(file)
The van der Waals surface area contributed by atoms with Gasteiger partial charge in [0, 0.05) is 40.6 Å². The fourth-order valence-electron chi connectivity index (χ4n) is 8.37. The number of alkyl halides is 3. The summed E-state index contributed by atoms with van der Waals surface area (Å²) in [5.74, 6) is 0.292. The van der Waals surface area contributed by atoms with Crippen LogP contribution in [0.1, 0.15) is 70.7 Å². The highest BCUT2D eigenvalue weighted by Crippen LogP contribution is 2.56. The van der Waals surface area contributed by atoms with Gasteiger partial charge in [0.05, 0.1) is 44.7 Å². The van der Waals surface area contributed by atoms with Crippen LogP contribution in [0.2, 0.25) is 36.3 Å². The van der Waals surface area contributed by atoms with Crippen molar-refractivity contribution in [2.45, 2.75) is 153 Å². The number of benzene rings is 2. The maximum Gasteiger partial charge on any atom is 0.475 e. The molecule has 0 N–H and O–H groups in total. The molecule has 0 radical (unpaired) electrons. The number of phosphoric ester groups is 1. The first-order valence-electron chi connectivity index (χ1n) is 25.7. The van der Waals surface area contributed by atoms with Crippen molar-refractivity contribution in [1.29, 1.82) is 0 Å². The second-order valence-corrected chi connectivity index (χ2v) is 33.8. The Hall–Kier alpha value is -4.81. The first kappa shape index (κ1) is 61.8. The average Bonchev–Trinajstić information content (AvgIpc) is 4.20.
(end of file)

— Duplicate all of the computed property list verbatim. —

The van der Waals surface area contributed by atoms with Gasteiger partial charge in [0, 0.05) is 40.6 Å². The fourth-order valence-electron chi connectivity index (χ4n) is 8.37. The number of alkyl halides is 3. The summed E-state index contributed by atoms with van der Waals surface area (Å²) in [5.74, 6) is 0.292. The van der Waals surface area contributed by atoms with Crippen LogP contribution in [0.1, 0.15) is 70.7 Å². The highest BCUT2D eigenvalue weighted by Crippen LogP contribution is 2.56. The van der Waals surface area contributed by atoms with Gasteiger partial charge in [0.05, 0.1) is 44.7 Å². The van der Waals surface area contributed by atoms with Crippen LogP contribution in [0.2, 0.25) is 36.3 Å². The van der Waals surface area contributed by atoms with Crippen molar-refractivity contribution in [2.45, 2.75) is 153 Å². The number of benzene rings is 2. The maximum Gasteiger partial charge on any atom is 0.475 e. The molecule has 0 N–H and O–H groups in total. The molecule has 0 radical (unpaired) electrons. The number of phosphoric ester groups is 1. The first-order valence-electron chi connectivity index (χ1n) is 25.7. The van der Waals surface area contributed by atoms with Crippen molar-refractivity contribution in [1.29, 1.82) is 0 Å². The second-order valence-corrected chi connectivity index (χ2v) is 33.8. The Hall–Kier alpha value is -4.81. The first kappa shape index (κ1) is 61.8. The average Bonchev–Trinajstić information content (AvgIpc) is 4.20.